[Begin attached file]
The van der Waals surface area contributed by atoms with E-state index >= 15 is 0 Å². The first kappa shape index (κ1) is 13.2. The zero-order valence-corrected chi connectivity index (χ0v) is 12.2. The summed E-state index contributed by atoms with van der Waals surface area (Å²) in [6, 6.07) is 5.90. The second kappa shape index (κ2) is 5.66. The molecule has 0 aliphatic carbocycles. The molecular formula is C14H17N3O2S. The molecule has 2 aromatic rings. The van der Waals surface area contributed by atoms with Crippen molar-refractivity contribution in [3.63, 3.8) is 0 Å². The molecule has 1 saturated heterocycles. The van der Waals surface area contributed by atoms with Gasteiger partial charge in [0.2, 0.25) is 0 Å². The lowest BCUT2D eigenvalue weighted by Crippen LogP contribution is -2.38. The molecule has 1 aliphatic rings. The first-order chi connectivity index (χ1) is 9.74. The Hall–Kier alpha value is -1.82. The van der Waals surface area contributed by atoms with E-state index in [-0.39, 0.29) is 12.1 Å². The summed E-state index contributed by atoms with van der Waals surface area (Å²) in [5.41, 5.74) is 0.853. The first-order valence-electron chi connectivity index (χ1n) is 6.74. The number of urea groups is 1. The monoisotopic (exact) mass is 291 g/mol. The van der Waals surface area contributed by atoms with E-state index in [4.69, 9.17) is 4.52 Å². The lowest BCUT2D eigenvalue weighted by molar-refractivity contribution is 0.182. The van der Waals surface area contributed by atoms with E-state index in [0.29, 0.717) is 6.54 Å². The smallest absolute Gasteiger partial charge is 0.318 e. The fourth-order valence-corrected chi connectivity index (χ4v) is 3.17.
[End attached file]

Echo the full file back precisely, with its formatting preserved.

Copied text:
The van der Waals surface area contributed by atoms with E-state index >= 15 is 0 Å². The first kappa shape index (κ1) is 13.2. The zero-order valence-corrected chi connectivity index (χ0v) is 12.2. The summed E-state index contributed by atoms with van der Waals surface area (Å²) in [6, 6.07) is 5.90. The second kappa shape index (κ2) is 5.66. The molecule has 0 aliphatic carbocycles. The molecular formula is C14H17N3O2S. The molecule has 2 aromatic rings. The van der Waals surface area contributed by atoms with Crippen molar-refractivity contribution in [3.63, 3.8) is 0 Å². The molecule has 1 saturated heterocycles. The van der Waals surface area contributed by atoms with Gasteiger partial charge in [0.2, 0.25) is 0 Å². The lowest BCUT2D eigenvalue weighted by Crippen LogP contribution is -2.38. The molecule has 1 aliphatic rings. The first-order chi connectivity index (χ1) is 9.74. The Hall–Kier alpha value is -1.82. The van der Waals surface area contributed by atoms with E-state index in [-0.39, 0.29) is 12.1 Å². The summed E-state index contributed by atoms with van der Waals surface area (Å²) in [5.41, 5.74) is 0.853. The first-order valence-electron chi connectivity index (χ1n) is 6.74. The number of urea groups is 1. The monoisotopic (exact) mass is 291 g/mol. The van der Waals surface area contributed by atoms with E-state index in [4.69, 9.17) is 4.52 Å². The lowest BCUT2D eigenvalue weighted by molar-refractivity contribution is 0.182. The van der Waals surface area contributed by atoms with E-state index in [0.29, 0.717) is 6.54 Å². The smallest absolute Gasteiger partial charge is 0.318 e. The fourth-order valence-corrected chi connectivity index (χ4v) is 3.17.